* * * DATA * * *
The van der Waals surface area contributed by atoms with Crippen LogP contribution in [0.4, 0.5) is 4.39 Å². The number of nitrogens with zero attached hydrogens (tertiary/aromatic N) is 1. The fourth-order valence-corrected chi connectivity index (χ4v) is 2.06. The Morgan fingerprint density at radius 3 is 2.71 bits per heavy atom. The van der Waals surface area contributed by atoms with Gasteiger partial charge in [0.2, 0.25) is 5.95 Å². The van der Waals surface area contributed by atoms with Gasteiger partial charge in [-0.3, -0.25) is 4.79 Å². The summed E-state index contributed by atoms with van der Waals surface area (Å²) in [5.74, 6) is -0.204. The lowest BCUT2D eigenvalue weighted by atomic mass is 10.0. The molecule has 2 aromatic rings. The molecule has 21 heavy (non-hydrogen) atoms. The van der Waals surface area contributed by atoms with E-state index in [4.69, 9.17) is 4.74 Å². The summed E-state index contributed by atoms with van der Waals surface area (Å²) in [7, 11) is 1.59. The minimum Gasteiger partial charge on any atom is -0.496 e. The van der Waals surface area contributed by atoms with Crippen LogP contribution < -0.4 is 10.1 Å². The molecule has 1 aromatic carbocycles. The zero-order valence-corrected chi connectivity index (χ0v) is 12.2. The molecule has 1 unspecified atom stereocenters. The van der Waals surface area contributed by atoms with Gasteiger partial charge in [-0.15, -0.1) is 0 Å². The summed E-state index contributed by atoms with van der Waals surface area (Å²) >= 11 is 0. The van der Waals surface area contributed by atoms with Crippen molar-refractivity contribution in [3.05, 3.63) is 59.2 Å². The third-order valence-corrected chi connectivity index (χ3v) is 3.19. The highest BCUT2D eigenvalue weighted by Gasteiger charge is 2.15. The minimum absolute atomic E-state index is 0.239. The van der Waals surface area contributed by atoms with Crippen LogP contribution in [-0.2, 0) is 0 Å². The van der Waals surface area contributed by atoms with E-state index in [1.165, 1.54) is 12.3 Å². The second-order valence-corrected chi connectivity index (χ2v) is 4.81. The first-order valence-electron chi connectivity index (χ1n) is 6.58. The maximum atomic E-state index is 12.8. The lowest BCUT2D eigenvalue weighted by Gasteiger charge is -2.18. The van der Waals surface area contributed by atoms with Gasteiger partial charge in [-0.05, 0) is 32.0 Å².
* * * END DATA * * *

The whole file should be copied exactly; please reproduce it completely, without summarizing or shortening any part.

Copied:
The van der Waals surface area contributed by atoms with Crippen LogP contribution in [0.4, 0.5) is 4.39 Å². The number of nitrogens with zero attached hydrogens (tertiary/aromatic N) is 1. The fourth-order valence-corrected chi connectivity index (χ4v) is 2.06. The Morgan fingerprint density at radius 3 is 2.71 bits per heavy atom. The van der Waals surface area contributed by atoms with Gasteiger partial charge in [0.2, 0.25) is 5.95 Å². The van der Waals surface area contributed by atoms with Gasteiger partial charge in [-0.3, -0.25) is 4.79 Å². The summed E-state index contributed by atoms with van der Waals surface area (Å²) in [5.74, 6) is -0.204. The lowest BCUT2D eigenvalue weighted by atomic mass is 10.0. The molecule has 2 aromatic rings. The molecule has 21 heavy (non-hydrogen) atoms. The van der Waals surface area contributed by atoms with E-state index in [4.69, 9.17) is 4.74 Å². The summed E-state index contributed by atoms with van der Waals surface area (Å²) in [7, 11) is 1.59. The minimum Gasteiger partial charge on any atom is -0.496 e. The van der Waals surface area contributed by atoms with Crippen LogP contribution < -0.4 is 10.1 Å². The molecule has 1 aromatic carbocycles. The zero-order valence-corrected chi connectivity index (χ0v) is 12.2. The molecule has 1 unspecified atom stereocenters. The van der Waals surface area contributed by atoms with Gasteiger partial charge in [-0.15, -0.1) is 0 Å². The summed E-state index contributed by atoms with van der Waals surface area (Å²) >= 11 is 0. The van der Waals surface area contributed by atoms with Crippen molar-refractivity contribution in [3.05, 3.63) is 59.2 Å². The third-order valence-corrected chi connectivity index (χ3v) is 3.19. The highest BCUT2D eigenvalue weighted by Gasteiger charge is 2.15. The minimum absolute atomic E-state index is 0.239. The van der Waals surface area contributed by atoms with Crippen LogP contribution in [-0.2, 0) is 0 Å². The van der Waals surface area contributed by atoms with E-state index in [1.165, 1.54) is 12.3 Å². The second-order valence-corrected chi connectivity index (χ2v) is 4.81. The first-order valence-electron chi connectivity index (χ1n) is 6.58. The maximum atomic E-state index is 12.8. The lowest BCUT2D eigenvalue weighted by Gasteiger charge is -2.18. The van der Waals surface area contributed by atoms with Gasteiger partial charge in [-0.05, 0) is 32.0 Å².